Fundamental differences between amateur and professional fighting

Image Courtesy and Copyright 2014 Duncan Grisby

For many of us training martial arts is a way of life; some martial artists train just a few times per week or less while others follow a (nearly) daily routine.  While techniques and general skills can be maintained with relatively little effort and commitment the fitness and endurance required to fighting full contact imposes a strict training regime.

When I trained kickboxing in Italy between 1981 and 1994 I was training with several national, European and world class fighters; at that time it was possible to be included in those circles and win their titles while training 3 times per week for a couple of hours, perhaps adding a Saturday afternoon sparring sessions during the last few weeks before a fight.

Fast forward 3 decades and most martial arts clubs I know of are training 4-6 days per week and expect most of their athletes to be training 3-4 of these day, on average.  These minimum requirements for amateurs, perhaps keen amateurs but nothing more than that.

Moving into professional fighting is true paradigm shift, big time so.  Going pro means making a living out of your passion which is great; at the same time the stakes become bigger, much bigger and the level of preparation, in terms of physical fitness, technique, endurance and several other aspects of your practice must grow. An average week for a professional fighter sees a 5-6 days of different training sessions usually split in two daily workouts of 2-3 hours each.  Cardio workout like running are alternated to specific activities that focus on one particular aspect of your training such as speed, strength,  power, endurance, defence, ring (or cage) strategies and so on.  Training is no longer managed by a single coach or instructor but usually by a team of different specialists each of them concentrating on one of the above aspects.  Nutrition becomes also a very important aspect of the professional fighter: eating varied, lean and healthy which is a sufficient suggestion for any good amateur, is no longer enough. Very specific and personalised diets must be followed to ensure the optimum intake of carbs, proteins, amino acids, and vitamins, ensuring maximum energy and fast recovery from each workout while maintaining the best possible weight.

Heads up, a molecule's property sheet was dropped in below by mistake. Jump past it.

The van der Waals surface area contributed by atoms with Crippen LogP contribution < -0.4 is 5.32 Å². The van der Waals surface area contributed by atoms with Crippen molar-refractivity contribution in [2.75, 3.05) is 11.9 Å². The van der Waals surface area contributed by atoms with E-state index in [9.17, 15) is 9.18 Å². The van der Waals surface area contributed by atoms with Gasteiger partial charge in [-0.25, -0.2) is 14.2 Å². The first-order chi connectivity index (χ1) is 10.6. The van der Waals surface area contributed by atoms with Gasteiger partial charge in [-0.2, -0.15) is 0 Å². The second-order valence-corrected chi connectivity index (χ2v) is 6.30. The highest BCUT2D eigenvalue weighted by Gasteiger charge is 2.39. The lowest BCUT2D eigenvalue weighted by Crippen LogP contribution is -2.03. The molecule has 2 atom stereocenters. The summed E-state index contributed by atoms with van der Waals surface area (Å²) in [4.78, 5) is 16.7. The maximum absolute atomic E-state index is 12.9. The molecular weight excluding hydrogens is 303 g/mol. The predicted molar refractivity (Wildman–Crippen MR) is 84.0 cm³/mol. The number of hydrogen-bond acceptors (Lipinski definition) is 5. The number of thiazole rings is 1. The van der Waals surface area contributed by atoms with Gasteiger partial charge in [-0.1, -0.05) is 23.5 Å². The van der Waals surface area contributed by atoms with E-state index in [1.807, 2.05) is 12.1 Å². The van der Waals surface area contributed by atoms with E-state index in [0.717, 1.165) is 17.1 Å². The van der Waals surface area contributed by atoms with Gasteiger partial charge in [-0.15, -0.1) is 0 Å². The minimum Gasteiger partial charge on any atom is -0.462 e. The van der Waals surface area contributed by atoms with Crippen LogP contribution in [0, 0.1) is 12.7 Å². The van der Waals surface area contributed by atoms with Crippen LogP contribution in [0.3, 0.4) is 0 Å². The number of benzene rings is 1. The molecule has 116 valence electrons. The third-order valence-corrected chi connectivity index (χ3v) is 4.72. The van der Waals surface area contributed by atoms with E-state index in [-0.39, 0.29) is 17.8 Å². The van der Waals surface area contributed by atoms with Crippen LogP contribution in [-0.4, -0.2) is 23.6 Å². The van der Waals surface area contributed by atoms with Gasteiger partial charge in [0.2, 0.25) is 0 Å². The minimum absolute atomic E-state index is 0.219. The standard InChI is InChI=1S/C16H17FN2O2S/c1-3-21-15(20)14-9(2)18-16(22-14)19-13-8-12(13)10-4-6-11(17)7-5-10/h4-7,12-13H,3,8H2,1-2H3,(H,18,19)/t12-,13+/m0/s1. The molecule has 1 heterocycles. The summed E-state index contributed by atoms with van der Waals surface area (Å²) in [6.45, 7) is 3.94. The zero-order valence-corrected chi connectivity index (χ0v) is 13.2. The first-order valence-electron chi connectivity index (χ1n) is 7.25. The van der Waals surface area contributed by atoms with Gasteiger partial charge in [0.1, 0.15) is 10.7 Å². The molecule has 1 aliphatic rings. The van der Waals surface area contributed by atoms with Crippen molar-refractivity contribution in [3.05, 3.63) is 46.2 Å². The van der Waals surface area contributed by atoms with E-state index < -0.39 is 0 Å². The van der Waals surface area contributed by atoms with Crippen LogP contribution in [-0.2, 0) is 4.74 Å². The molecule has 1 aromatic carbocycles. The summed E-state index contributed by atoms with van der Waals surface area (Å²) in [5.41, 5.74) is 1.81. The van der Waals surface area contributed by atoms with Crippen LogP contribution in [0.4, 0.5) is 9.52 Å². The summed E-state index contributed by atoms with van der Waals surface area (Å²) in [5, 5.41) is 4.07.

This is true for fighting sports as much as it is for other professional sports like Tennis; I saw an interview with John McEnroe discussing the latest victory of Andy Murray at the Wimbledon 2013.  McEnroe was stating how in the 70ies and 80ies his generation of players were obviously good players, people which played better than others, more than others and went on to win great matches.  The reality of a modern world level player is a complete marketing and sports machine working with several full time experts in strength, fitness, tennis, nutrition as well as mind coaches and sports psychologists.

So if you are considering a career as a professional fighter where you dream a life of training and going for fights think again; it’s way more than just a job.

 

 

 

 

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